1. Agreed! I sway between liking and loving the performance. There are elements that I really loved but holistically I just more appreciated it than loved it. And thank you!

  4. I really get your indecision about the rating. Her performance is quite innovative and impressive, but it still has the overdramatic elements of some old fashioned melodramas.

    1. Seems like a mixed bag across the board here. I'm glad I'm not the only one who thought so!

  5. Hindsight is a wonderful thing. This film was made in 1948!
    What did Allen expect? Method acting was a few years into the future.and bearing in mind Olivia was born during WW 1, she gave a superb performance for that era.
    From all accounts, she and the director spent many months observing
    inmates in various psychiatric institutions, so this film was very
    accurate. It did much to overhaul various practices that took place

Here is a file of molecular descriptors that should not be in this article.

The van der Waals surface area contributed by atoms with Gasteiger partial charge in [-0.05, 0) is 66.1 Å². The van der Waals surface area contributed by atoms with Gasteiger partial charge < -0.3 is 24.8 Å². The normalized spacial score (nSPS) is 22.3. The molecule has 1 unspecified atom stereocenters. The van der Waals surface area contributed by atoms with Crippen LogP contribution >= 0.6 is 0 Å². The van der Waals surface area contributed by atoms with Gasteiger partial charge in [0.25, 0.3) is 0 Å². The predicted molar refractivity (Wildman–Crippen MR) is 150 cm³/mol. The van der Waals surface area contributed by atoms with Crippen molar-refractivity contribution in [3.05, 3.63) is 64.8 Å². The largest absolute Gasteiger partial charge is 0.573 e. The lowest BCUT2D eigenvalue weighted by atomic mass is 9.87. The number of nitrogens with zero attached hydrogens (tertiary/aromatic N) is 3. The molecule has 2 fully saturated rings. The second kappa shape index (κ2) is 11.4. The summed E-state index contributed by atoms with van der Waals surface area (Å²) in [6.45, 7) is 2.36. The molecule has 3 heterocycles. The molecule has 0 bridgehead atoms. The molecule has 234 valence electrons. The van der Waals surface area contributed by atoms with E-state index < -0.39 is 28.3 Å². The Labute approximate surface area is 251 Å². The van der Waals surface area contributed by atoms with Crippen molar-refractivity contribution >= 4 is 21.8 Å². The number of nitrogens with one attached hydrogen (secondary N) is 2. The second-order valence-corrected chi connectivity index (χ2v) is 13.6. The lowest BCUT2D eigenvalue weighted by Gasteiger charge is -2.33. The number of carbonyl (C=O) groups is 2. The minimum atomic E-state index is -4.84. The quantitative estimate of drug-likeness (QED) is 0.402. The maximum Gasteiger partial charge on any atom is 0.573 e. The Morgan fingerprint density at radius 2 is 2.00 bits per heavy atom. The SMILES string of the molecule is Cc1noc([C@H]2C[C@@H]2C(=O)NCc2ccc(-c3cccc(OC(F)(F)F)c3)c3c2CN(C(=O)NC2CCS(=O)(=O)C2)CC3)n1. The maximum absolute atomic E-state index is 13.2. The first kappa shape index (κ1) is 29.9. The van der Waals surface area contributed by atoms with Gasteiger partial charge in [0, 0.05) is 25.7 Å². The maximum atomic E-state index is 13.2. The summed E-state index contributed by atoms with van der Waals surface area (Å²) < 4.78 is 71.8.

in such environments.

    Allen has admitted he doesn't know much of her work.

    Perhaps he should watch "The Heiress",before delivering his statements.
    A little research can go a long way.....
    This film was a massive influence on "Shock Corridor" and "One Flew Over The Cuckoo's Nest". It speaks volumes that Olivia has cited this film
    as her personal favourite, among the very many she made.

    No doubt, seventy years from now, 22nd Century film critics will be
    pulling apart "Memento" and "L.A Confidential" for their acting, if
    the standards applied by Allen are anything to go by.....

    How depressing.

    1. Thanks for the feedback, Rob, but seems to me like you're taking someone's opinion of a piece of performance art rather personally.

      At the end of the day, in regards to all things film/performance's all relative. I certainly welcome differing opinions from my own as I think it's great to have a healthy dialogue with different perspectives, but no one's message will be communicated expressly with such a pointed tone.